I primarily used CO2 as a beginner.
There were two reasons. First, the auto shop down the street for me filled my tank for $2. Second, they sold CO2 tanks for paintball guns at my local big box retailer. Growing up, I had to travel 60 miles to get to a paintball specialty store and this was exactly the era of ordering things online.
Now you have the benefit of ordering from us. If you are looking for a high pressure air paintball tank, all you have to do is head over to our website. You can just get it over with right now and order the Ninja SL HPA Tank, or you can continue reading to learn a bit about the differences between CO2 and HPA in paintball.
CO2 In Paintball
It used to be all we had. Until the late 1990s, if you wanted to play paintball, you were using a CO2 tank.
You’ll see CO2 in two formats—tanks and 12 gram cartridges. My first paintball gun was a Brass Eagle Talon pump. I got it at Wal Mart. It used 12 gram cartridges. I got a 12 gram adapter for my Brass Eagle Stingray too. You could shoot like 30 rounds out of your 200 round hopper before you had to reload the 12 gram cartridge.
CO2 tanks and cartridges are filled with a liquid that expands into a gas that operates your marker’s bolt mechanism. The expansion from liquid to gas makes the tank cold to the touch. On certain days, my tank used to get frosty.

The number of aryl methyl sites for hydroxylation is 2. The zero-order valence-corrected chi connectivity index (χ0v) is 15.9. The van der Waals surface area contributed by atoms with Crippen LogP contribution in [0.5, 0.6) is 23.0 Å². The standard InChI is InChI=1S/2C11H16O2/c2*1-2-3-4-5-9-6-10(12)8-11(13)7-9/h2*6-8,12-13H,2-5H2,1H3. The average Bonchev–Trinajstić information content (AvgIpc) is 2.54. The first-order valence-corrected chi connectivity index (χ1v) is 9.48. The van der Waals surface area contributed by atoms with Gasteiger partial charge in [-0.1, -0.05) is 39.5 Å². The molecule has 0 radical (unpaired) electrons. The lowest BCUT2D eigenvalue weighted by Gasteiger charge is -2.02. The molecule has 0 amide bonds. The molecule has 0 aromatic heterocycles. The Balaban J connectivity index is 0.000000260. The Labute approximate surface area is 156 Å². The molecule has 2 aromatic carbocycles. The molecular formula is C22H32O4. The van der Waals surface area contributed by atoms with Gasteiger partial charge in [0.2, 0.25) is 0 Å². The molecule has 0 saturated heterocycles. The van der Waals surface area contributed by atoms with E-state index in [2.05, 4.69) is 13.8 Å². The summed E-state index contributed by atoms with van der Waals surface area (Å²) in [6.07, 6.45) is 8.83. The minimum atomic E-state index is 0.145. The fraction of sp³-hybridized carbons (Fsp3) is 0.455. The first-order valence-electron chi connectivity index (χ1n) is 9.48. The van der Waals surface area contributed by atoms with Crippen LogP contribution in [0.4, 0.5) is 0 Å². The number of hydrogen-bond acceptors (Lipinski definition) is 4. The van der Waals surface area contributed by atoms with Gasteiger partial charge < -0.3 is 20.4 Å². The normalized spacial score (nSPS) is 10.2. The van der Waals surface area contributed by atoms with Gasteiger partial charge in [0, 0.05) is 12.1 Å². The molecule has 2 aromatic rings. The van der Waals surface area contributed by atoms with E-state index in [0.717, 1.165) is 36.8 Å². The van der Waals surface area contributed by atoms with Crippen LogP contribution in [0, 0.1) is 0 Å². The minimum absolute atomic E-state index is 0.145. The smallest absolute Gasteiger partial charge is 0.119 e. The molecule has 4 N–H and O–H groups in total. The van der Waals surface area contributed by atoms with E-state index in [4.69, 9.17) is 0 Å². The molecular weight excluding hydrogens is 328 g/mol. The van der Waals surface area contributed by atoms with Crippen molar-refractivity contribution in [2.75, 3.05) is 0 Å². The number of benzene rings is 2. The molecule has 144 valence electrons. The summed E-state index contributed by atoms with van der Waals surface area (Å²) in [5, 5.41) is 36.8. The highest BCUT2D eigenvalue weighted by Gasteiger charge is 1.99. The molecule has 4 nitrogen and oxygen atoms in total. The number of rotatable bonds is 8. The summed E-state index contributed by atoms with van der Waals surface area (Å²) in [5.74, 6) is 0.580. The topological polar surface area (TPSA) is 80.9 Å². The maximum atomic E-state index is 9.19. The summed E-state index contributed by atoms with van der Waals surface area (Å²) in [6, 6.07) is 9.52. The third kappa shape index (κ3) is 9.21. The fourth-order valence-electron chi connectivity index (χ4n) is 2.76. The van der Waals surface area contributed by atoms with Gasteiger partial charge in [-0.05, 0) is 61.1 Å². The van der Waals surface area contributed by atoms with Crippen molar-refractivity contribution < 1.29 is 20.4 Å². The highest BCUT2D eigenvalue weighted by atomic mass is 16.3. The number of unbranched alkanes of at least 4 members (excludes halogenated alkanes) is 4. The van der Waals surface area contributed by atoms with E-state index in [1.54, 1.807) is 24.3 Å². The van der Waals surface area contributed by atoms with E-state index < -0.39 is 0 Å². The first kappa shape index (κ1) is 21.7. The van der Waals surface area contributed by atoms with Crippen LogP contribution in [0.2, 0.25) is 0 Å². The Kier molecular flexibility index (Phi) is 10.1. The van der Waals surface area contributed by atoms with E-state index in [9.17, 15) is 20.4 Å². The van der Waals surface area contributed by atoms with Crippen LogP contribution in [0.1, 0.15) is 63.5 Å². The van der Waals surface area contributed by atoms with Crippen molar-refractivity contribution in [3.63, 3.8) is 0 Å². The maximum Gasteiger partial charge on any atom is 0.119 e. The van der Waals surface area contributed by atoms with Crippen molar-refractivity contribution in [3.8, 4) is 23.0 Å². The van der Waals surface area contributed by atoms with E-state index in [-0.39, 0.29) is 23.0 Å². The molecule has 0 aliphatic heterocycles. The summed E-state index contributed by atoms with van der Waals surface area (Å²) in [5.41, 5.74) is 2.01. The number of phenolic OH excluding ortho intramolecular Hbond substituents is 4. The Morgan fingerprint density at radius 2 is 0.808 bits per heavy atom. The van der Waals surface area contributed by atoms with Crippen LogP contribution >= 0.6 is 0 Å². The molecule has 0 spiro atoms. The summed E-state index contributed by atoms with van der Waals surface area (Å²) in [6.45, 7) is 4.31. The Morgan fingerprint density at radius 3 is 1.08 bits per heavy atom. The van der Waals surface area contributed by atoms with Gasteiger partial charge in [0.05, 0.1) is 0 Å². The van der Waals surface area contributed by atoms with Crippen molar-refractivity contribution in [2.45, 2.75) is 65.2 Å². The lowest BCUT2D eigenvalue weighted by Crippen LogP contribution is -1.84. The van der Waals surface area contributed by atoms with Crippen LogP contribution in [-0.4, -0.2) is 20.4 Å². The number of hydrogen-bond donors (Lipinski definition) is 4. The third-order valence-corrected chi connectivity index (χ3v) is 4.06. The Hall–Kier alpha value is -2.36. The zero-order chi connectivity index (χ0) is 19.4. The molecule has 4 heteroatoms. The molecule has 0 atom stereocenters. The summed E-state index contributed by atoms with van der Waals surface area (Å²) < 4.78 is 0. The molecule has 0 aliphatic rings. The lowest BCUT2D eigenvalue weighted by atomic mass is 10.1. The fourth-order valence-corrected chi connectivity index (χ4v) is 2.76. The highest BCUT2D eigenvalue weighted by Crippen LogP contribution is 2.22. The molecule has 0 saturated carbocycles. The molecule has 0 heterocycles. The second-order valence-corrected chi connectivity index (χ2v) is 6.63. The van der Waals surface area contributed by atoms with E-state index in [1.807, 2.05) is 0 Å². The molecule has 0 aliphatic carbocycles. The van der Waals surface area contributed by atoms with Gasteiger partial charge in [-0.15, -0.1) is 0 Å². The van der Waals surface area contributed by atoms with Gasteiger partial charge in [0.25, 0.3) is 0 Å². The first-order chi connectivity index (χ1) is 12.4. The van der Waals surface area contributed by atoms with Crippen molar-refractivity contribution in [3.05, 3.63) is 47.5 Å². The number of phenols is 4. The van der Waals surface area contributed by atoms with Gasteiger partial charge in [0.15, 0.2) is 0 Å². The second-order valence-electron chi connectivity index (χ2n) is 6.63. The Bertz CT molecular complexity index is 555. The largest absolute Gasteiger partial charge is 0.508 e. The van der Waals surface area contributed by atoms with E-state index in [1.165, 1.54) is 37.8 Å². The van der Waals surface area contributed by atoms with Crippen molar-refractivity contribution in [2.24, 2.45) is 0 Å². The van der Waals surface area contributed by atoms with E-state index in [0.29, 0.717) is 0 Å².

Your Paintball Gun Doesn’t Like CO2
Plain and simple—your marker isn’t “happy” when you run CO2 through it. Your o-rings don’t like the changes in temperature. It’s just not awesome unless you have an old marker designed to run CO2 only.
Yeah. There are plenty of things you can do to make it easier on your marker. You can add an expansion chamber like the one my Kingman Spyder Shutter from 2002 had. An expansion chamber gives CO2 some room to expand from liquid into gas before it freezes the insides of your paintball gun. You can also get a regulator designed for use with CO2 and a remote line to allow for even more expansion room.
But CO2 Is Cheaper
It’s inexpensive. It also takes up less space. You aren’t storing gas to fire your marker, you are storing a liquid that expands into gas—that takes up less room. That means that for tank size, you’ll get more rounds per fill out of your tank. Also—everyone and their brother can fill CO2 tanks. At least it seems that way. Like I mentioned before, I used to be able to walk 30 seconds to get a fill from an auto shop.
High Pressure Air: Better For Your Marker
Go ahead and buy an HPA tank.
It provides more consistent gas, more stability with temperature changes, and it doesn’t freeze your paintball gun up.
HPA is better for high fire rates and electronic markers.
You also get a gauge on the tank regulator so you know exactly when you are about to run out of air.
Yes. You have to pay more. Likely above $200 to get a quality, durable tank that doesn’t weigh a ton. You can’t bang an HPA tank around—they are fragile and they will break.
Just Get An HPA Tank
Seriously. Unless you are shooting an old-school marker from 1993, you should be using HPA in your paintball gun.
Just about everyone started with inexpensive CO2 tanks.
Now’s the time to move on up.
Go ahead and make the investment. Head over to our website and check out one of the Ninja HPA tanks. The 68cu 4500 PSI Ninja SL Carbon Fiber Tank is a great choice.